Braslawsky first argues that the district court abused its discretion by refusing to consider a downward departure from the Guidelines range or even a sentence lower than the upper limit of the range. Because Congress has precluded us from reviewing sentences within the applicable Guidelines range, we lack jurisdiction over this part of his appeal. See United States v. Gant, 902 F.2d 570, 572-73 (7th Cir.1990); United States v. Franz, 886 F.2d 973 (7th Cir.1989); 18 U.S.C. Sec. 3742(a). In his reply brief, Braslawsky gives a passing acknowledgement to the due process clause. We fail to see how the defendant's due process rights were violated by a district judge who believed the defendant deserved a harsher sentence but dutifully followed the appropriate law and sentenced the defendant to no more than the maximum allowed by statute. If anything, Braslawsky was fortunate: were it not for the Guidelines, the district judge made it clear that she would have sentenced him to far more than twenty-one months, and we cannot say that he would not have deserved it.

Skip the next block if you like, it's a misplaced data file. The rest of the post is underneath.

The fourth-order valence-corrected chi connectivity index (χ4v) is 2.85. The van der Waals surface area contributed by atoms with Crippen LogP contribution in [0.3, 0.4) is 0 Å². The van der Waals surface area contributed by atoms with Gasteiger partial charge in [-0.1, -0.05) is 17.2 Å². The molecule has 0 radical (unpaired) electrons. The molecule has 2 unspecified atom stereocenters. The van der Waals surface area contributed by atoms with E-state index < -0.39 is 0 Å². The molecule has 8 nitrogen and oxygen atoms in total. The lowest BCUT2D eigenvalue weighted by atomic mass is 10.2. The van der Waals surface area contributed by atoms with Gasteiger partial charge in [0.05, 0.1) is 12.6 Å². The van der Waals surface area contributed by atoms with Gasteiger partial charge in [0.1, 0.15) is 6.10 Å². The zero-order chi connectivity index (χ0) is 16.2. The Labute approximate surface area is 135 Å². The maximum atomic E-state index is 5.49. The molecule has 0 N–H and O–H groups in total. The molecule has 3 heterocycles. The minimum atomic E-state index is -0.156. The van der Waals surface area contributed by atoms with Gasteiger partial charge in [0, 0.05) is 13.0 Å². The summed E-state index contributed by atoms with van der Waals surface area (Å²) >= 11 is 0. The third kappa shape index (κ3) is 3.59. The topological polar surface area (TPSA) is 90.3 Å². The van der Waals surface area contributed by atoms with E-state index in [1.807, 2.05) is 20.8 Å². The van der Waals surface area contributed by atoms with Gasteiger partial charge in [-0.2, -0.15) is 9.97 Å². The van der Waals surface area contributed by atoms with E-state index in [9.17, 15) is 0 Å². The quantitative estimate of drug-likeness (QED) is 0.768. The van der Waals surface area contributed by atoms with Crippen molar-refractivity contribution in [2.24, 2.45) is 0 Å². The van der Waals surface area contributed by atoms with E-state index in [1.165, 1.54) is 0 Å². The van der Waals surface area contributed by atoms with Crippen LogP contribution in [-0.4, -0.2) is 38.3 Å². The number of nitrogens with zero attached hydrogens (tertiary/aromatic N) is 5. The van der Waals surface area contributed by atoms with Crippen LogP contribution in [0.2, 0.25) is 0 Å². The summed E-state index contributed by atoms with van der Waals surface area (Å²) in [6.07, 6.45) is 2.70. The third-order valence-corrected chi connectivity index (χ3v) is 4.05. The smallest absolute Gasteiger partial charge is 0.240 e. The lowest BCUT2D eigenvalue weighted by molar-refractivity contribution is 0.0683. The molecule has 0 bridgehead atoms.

Braslawsky's second argument, however, is meritorious. As we discussed before, the district court awarded Braslawsky four additional points because it believed he was "in the business of receiving and selling stolen property" within the meaning of Guidelines subsection 2B1.2(b)(3)(A). The issue is whether the language of this subsection applies to a person who sells the property that he has stolen himself. Without precedent or direct legislative history to guide us, we believe that this subsection does not apply.